“Rules are meant to be broken.”
“Any fool can make a rule and any fool will mind it.”
“Rules are for children.”
“We started off trying to set up a small anarchist community, but people wouldn’t obey the rules.”
Rules exist for a reason
Rules are often solutions to problems we have forgotten about. There are certain rules I think are excellent. For example, French chefs have a rule called “mis en place” that means you get out EVERYTHING you need for your recipe, before you start mixing ingredients.
Another rule I like is the one about not calling people after 9 pm. It’s nice to shut down and relax.
While many rules are better broken, there is one rule in communication that can totally elevate your game. This easy as “cut and paste” rule is called The Rule of 3.
The Rule of 3 comes from writers’ wisdom. It states that ideas or stories presented in threes are more memorable to the listener. We like patterns. We like brevity. We like the Rule of 3.
Stories have 3 parts: beginning, middle, end. You get 3 strikes in baseball. A stool has 3 legs. Productivity experts recommend choosing three tasks to do each day. Thanks to the rule of three you can cross-multiply to solve certain math problems. Rejoice!
In music, the sonata form has 3 parts: exposition, development and recapitulation.
In business there are usually three main competitors in any industry. In selling, it’s easier to get a signature when you’ve presented three options. More than that overwhelms.
Applying this rule to any communication when you need a response, can literally make your life better. That’s because it’s instant structure for your message. Humans thrive with structure. Structure + Brevity = Easy to Remember!
7 Uses for the Rule of 3
- If you’re setting up a meeting, give 3 options for the time and date. By making it easier to respond, you increase the chances of a quick agreement. Even if none of the 3 choices work for the other person, you’ve still made it easier for her to respond.
2. For a presentation, make 3 key points. (No one can remember more than that.) If you think you have more than 3 points, see if you can combine two into a single point. This structure forces you to prioritize.
3. If you’re giving feedback, hammer 3 key messages. Depending on the situation, the person on the receiving end may be stressed out and experiencing brain freeze. Condensing your comments to 3 points helps the receiver assimilate the information.
4. If you want to look pulled-together, wear no more than 3 colors (including your shoes.) I learned this from stylist Audrey Coyne in her video, How to Look Chic and Always Pulled Together. This practice makes deciding among too many options so much easier!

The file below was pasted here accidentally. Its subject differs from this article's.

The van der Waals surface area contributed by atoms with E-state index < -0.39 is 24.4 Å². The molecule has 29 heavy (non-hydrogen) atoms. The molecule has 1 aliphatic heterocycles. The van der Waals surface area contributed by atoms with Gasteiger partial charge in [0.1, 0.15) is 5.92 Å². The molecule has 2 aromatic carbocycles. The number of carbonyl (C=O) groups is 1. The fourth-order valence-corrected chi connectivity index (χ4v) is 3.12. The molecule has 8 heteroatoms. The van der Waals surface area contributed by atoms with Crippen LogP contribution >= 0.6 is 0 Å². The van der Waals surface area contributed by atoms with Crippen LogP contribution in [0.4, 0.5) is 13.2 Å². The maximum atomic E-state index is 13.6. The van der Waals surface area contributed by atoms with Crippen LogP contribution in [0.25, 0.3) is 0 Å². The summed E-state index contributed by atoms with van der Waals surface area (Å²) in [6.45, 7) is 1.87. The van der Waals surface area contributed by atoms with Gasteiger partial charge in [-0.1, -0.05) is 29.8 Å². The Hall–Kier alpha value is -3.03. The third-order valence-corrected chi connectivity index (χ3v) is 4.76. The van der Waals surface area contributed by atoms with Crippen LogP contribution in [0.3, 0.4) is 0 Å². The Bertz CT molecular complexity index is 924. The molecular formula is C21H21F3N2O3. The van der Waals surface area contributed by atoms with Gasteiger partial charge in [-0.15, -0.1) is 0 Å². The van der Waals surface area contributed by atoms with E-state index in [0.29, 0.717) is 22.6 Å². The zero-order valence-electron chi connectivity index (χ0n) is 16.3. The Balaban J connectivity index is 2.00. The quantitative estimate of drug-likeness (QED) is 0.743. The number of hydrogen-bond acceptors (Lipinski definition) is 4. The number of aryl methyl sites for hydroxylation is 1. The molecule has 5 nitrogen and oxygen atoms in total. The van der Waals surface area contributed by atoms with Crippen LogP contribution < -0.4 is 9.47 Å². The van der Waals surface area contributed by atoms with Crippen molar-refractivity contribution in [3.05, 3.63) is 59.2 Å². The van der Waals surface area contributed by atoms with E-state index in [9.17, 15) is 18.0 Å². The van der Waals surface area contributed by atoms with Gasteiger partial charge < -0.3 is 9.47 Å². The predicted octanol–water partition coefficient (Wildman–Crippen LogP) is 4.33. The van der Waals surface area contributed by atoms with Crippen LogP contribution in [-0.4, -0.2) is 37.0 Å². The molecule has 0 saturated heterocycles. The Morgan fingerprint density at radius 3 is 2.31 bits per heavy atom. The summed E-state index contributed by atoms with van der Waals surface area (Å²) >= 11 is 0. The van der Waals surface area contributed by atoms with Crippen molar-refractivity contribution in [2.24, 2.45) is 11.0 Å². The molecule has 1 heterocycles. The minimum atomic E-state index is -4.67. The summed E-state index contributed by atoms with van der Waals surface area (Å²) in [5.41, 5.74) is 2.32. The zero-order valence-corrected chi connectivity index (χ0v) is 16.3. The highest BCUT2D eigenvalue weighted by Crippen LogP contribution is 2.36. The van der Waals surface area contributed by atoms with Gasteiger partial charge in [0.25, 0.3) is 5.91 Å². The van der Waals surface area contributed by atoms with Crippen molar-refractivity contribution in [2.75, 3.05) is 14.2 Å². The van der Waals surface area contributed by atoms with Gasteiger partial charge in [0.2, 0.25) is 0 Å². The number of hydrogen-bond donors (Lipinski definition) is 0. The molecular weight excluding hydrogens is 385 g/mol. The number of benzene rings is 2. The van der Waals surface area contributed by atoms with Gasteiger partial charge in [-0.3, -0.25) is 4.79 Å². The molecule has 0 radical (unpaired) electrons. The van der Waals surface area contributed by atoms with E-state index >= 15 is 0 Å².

5. Any time you need someone to make a decision, give them 3 options.
This includes asking your 5-year-old what he wants from the menu. A waiter and I once waited 10 minutes while a mom of a toddler went through to explain each menu item to the poor child. I’m still recovering from the trauma.
When asking your boss, (hopefully a full adult), you make everyone’s life easier by presenting your conundrum with 3 options. Even if the boss goes with something completely different from your 3 choices, you’ve proven your superior intelligence.
Bringing it down to three options means you’ve thought about it, done your homework and presented the best paths of action. That structure actually triggers better thinking in your audience.
6. Overcoming Negativity Bias means turning your focus to your successes. (Here’s my Forbes article, Four Ways Negativity Bias Slows You Down and What to Do About It.) Become more optimistic AND resilient by writing down 3 wins each afternoon. If you lead a team, add this to your weekly meeting agenda.
7. In crafting an informational email to your community, include three fixed paragraphs: 1) your wins, 2) your challenges and 3) what you want your team to be thinking about. The purpose of this email is to increase your visibility – this 3-paragraph email makes it easy for you to promote your team’s accomplishments.
There you have it. Keep it to 3 options, 3 colors, 3 points. Three strikes and you’re OUT!